Is the market for music software saturated? Although these tools are always attracting new users, the adoption numbers just aren’t growing like they used to. And many who have the software already don’t use it to its fullest potential. It’s becoming common for users to wait to install software updates until several have accumulated, partly to avoid disruption to an existing workflow and partly because of a sense that it’s worth waiting until there are a significant number of changes to explore.
I don’t believe this shift means music software publishers are doomed. We already have a model of where the industry may be going. Consider Apple, which revolutionized the smartphone market with the iPhone in 2007; iPhone sales peaked around 2015 and unit sales have decreased in the years since. Once everyone has an iPhone, you’re not going to sell as many iPhones. Or look at Microsoft: Its operating system is installed on over 87 percent of the world’s desktop computers, according to Net Marketshare, so doubling sales is impossible—unless we discover creatures on other planets who need operating systems.
We can see that both companies added services offerings to mitigate sluggish sales in their core product lines. For Apple, that’s Apple Music, Apple Pay, iCloud, Apple Care and, coming soon, Apple TV+, Apple Arcade and an Apple-branded credit card. For Microsoft, it’s services like Azure (which now offers individual servers to users), OneDrive, Microsoft Teams, Surface Hub 2S (an interactive whiteboard for business) and the like. Even Amazon, which started out as an online bookseller, has diversified into Amazon Prime movie and television streaming, web hosting, and independent ebook publishing services.
Related: Software Tech: Can Pro Audio Software Sustain?, by Craig Anderton, May 24, 2018
What would a services component look like for pro audio software? There are already some examples, like Avid’s Media Composer, AvidPlay (a service by which users distribute their music to common streaming platforms), product training from Avid Link and the like. Native Instruments created Sounds.com, a service that provides content for software beyond what NI makes. Another good example is Obedia, which did the reverse, extending its core service business (support that’s not tied to a particular manufacturer) by adding a hardware component with the PC Audio Labs computer line.
The following list suggests other directions pro audio software companies could take.
Automated, Incremental Cloud Backup
I’d pay for a service that would automatically—and, most important, incrementally—back up selected projects-in-progress to the cloud. This process would protect against hardware failures, provide easy collaboration and offer a way to work on projects remotely. Although you can always back up using Google Drive or the like, that save isn’t incremental—if you have a 4 GB project, you have to deal with a 4 GB chunk of data. The way Microsoft has configured OneDrive and Office, you can load documents directly from OneDrive, and changes occur while you write. Similarly, once something like a drum track is finalized, you don’t need to keep backing it up.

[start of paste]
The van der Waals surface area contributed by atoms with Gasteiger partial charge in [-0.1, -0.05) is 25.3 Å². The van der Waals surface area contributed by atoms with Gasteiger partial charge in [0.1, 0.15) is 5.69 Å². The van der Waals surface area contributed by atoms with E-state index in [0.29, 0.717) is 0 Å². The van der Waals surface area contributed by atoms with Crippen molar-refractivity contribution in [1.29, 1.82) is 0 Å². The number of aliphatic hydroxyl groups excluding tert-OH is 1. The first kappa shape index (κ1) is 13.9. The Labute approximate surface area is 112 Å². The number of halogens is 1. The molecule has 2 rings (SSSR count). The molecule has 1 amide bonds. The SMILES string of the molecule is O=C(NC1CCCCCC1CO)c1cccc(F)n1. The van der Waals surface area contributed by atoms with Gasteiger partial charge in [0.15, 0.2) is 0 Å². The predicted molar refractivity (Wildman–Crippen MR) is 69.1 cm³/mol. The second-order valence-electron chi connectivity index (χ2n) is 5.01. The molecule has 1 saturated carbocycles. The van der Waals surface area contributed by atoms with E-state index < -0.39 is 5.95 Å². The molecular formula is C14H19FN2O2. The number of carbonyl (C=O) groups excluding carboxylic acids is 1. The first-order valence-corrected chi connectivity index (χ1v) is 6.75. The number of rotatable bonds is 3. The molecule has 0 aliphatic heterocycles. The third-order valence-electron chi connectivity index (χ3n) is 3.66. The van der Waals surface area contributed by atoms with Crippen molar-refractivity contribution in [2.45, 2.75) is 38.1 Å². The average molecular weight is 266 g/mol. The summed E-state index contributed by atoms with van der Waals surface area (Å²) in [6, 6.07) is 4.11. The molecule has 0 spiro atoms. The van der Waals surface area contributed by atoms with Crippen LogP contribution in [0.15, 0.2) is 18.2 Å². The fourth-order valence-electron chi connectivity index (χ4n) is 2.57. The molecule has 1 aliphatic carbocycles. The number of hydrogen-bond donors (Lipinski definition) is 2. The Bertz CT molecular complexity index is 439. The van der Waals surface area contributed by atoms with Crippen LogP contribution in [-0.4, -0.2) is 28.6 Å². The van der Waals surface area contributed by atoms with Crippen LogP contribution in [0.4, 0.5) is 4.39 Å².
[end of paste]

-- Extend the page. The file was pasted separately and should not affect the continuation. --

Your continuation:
Publishing and Training
A company’s tech support crew often receives requests that go beyond support’s traditional purview, with questions like, “How do I get a good reverb sound on piano?” Although there are online resources for this kind of education, they often relate to a specific piece of software—and if you don’t use that software, it won’t help much. PreSonus experimented with a new approach to training by releasing two ebooks I wrote about how to record vocals in Studio One, and how to use Studio One’s dynamics processors. The books have done well enough to convince me that there’s a market for “localized” books keyed to specific programs that are more about how to apply a program than how to use a program (the traditional manual). Perhaps it’s just a matter of time before manufacturers create publishing divisions to do everything from applications-oriented ebooks to teacher’s guides for schools.
I’d pay $9.99 a month to schedule a monthly session with an IT pro to check and maintain my computer’s health. Although a company like Obedia already offers this service, some aspects of computer health are unique to specific software programs. For example, outdated drivers can cause conflicts with some audio programs but not others. A company that has identified these potential problems could update the driver or ask if you want it removed. It could also initiate disk scans, run SMART tests to check hard drive reliability, remove leftover Windows registry entries from previous versions, ask if you want to disable performance-robbing features or unneeded background programs, make sure you haven’t missed program updates and the like.
These are a few examples of how music software companies could explore additional revenue streams, while providing real-world benefits. With some companies already taking this path, it will likely become more widespread.